Report date
November 2019
Learning Log

As a nonprofit leader, the experience of having a Bush Fellowship is unlike anything else. Typically, nonprofit organizations do not have the resources to invest in leadership development to the level the fellowship provides. This is through no fault of the nonprofit sector, typically most resources of a nonprofit are used to provide services that advance the organization’s mission. I am grateful that the Bush Foundation has the perspective that investing in the development of leaders is essential to the effectiveness and success of the not-for-profit sector and the communities they serve. For my fellowship, I chose the option of crafting a self-directed program rather than a degree program. This has allowed me to target the resources of the fellowship to advance my vision for my leadership. Two goals of my fellowship are (1) to be more visible as a leader and (2) to develop content expertise in social entrepreneurship. In the past, I have been most comfortable working behind the scenes. Although I have accomplished great things working behind the scenes, I now feel called to be more visible in my leadership in order to have an even greater impact. Here is how i describe myself as I leader. I am a senior leader in nonprofit and philanthropy known for developing strong stakeholder relationships. I am skilled at guiding and implementing change to improve organizational effectiveness to advance the impact of mission-driven organizations. Using best practices, I develop systems that enable staff and stakeholders to increase their success. By ensuring cultural competency across staff and throughout all processes, I increase the success of initiatives especially within diverse communities. I am strategic about leveraging and aligning resources and discerning appropriate investments to maximize social impact. As a people leader, I quickly assess individuals and teams, and strengthens group dynamics. I inspire and organize staff to perform at high levels and advance the mission. Using research and data, I lead strategic planning processes that are transformative. I make data and results accessible to stakeholders, enabling quality assessment, continuous learning and decision-making. Working collaboratively, I develop systems and use technology to ensure alignment of goals across functions in matrix environments. I provide expertise in operations and evaluation to address the complex issues that impact all communities. Being able to speak about myself and my strengths as a leader is critical. However, prior to the fellowship, it was not something I had the space or time to think about.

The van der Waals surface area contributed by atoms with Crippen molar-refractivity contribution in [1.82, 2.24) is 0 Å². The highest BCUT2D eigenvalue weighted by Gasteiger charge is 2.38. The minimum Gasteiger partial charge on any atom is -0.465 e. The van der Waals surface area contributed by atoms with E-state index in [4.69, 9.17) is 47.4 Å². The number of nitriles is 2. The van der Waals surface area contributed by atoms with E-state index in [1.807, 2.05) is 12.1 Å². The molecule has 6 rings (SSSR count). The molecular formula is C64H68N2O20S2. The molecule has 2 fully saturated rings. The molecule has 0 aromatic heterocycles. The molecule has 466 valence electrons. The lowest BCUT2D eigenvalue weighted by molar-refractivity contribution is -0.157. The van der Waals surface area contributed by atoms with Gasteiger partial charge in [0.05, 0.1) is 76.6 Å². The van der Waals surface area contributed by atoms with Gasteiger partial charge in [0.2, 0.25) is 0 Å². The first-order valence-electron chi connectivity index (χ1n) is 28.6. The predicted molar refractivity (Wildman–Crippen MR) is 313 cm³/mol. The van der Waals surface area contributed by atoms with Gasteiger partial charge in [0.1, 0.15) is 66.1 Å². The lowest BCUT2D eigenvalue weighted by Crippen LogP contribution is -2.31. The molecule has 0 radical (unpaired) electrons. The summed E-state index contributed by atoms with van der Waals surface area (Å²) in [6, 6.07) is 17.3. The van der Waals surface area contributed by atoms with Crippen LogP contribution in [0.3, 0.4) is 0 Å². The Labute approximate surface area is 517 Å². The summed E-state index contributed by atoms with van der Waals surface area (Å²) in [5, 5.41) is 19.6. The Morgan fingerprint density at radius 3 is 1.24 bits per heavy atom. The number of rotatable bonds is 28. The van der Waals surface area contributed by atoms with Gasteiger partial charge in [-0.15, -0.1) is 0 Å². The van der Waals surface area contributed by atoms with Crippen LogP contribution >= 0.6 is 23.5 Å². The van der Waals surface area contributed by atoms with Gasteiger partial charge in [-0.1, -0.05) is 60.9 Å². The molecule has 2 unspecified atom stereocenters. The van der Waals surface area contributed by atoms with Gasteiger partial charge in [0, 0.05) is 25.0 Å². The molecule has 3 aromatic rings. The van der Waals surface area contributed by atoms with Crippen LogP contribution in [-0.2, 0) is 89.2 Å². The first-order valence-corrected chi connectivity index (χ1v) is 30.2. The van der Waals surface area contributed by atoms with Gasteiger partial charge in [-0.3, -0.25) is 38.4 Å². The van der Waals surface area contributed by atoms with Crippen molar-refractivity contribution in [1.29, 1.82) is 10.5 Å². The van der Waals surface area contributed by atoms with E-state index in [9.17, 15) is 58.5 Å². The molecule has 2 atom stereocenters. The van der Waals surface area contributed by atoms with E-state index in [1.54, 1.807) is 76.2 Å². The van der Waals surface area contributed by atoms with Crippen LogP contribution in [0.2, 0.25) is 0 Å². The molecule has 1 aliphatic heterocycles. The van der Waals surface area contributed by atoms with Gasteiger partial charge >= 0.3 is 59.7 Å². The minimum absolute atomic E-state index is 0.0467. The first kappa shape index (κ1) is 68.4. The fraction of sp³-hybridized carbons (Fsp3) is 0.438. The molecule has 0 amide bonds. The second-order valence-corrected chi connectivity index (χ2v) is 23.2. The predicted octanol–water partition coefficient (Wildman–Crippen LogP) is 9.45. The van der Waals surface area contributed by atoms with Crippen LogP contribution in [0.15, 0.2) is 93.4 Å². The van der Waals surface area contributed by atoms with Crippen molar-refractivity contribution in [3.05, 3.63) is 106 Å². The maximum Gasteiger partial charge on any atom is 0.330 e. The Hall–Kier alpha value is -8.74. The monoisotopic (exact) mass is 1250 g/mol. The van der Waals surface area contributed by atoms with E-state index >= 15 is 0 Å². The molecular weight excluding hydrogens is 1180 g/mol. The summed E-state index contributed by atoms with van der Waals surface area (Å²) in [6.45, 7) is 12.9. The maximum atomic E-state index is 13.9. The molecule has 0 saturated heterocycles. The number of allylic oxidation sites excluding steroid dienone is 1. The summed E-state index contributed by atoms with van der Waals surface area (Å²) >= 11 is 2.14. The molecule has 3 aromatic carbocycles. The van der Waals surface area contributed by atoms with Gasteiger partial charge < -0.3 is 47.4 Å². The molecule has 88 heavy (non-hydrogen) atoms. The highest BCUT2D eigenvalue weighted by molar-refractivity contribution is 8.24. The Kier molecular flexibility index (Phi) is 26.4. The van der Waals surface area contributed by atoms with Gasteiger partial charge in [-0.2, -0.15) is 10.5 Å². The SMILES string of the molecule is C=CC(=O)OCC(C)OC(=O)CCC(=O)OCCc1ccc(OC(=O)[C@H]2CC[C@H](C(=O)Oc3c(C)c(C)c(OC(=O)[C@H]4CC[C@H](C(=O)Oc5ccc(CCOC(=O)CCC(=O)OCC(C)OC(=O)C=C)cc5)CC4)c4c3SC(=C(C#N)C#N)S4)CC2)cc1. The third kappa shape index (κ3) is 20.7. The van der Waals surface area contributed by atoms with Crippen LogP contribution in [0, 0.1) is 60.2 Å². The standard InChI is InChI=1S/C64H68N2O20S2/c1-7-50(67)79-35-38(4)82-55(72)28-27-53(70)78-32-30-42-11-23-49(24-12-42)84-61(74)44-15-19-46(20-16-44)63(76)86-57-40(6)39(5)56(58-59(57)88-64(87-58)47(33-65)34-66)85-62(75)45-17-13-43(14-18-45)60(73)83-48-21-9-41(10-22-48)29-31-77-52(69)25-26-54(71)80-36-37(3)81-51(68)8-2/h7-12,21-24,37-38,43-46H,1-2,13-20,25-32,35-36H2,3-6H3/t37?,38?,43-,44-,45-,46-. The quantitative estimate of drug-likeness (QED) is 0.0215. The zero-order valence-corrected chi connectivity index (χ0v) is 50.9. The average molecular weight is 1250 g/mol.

A second area of my leadership development is studying social entrepreneurship as a mechanism for empowering community members to solve social problems. As part of my self-directed study, I attended Stanford University's School of Business Executive Program in Social Entrepreneurship. Part of the curriculum involved training in human-centered design at Stanford’s Human-centered design is an approach to problem solving that starts from the perspective of the people (humans) you are working to provide programs or services to. You might be wondering; how do you solve someone’s problem or provide them effective services without including their perspective? The answer is you can’t. Recently, I was asked to provide thought leadership at a cross sector gathering on community resilience as it relates to climate change. I reluctant at first but was impressed with the organizer's ability to bring people together from various sectors (government, philanthropy, non-profit) to participate. I also decided to participate because of the urgency of addressing the issue of climate change- both stopping actions that are contributing to climate change and developing effective solutions to support communities as they deal with the impact of severe weather events. As we have witnessed, the effects of climate change disproportionately impact low income and communities of color. The agenda primarily consisted of presentations. During the meeting, various government agency staff presented on what their agency can provide after a severe weather event. All the presenters made the point that the scope of the problem is much larger than any one governmental agency or even all of them together can address. The presentation format set up the dynamic of the community representatives focusing on how to access services. While it is important to know how to access resources, supporting and enhancing community resilience requires a much larger, coordinated response. What is needed is a response that utilizes human-centered design strategies to create a process that can be adapted in many communities. I remember watching the news coverage of the response to Hurricane Katrina thinking “Why is FEMA (the Federal Emergency Management Agency) so slow in getting resources to those communities?” What I didn’t know at that time is that it isn't FEMA's role is to be the first responders it is to "support first responders". What does that mean for communities? It means we need a proactive process to respond to extreme weather events that includes governmental and other resources as part of the response. There is much to be learned from the response in North Minneapolis after the tornadoes touched down. The people who live and work in the community came together with philanthropy and local government following their lead. Let’s take the lessons learned from North Minneapolis, build on them, and create an approach with communities at the center.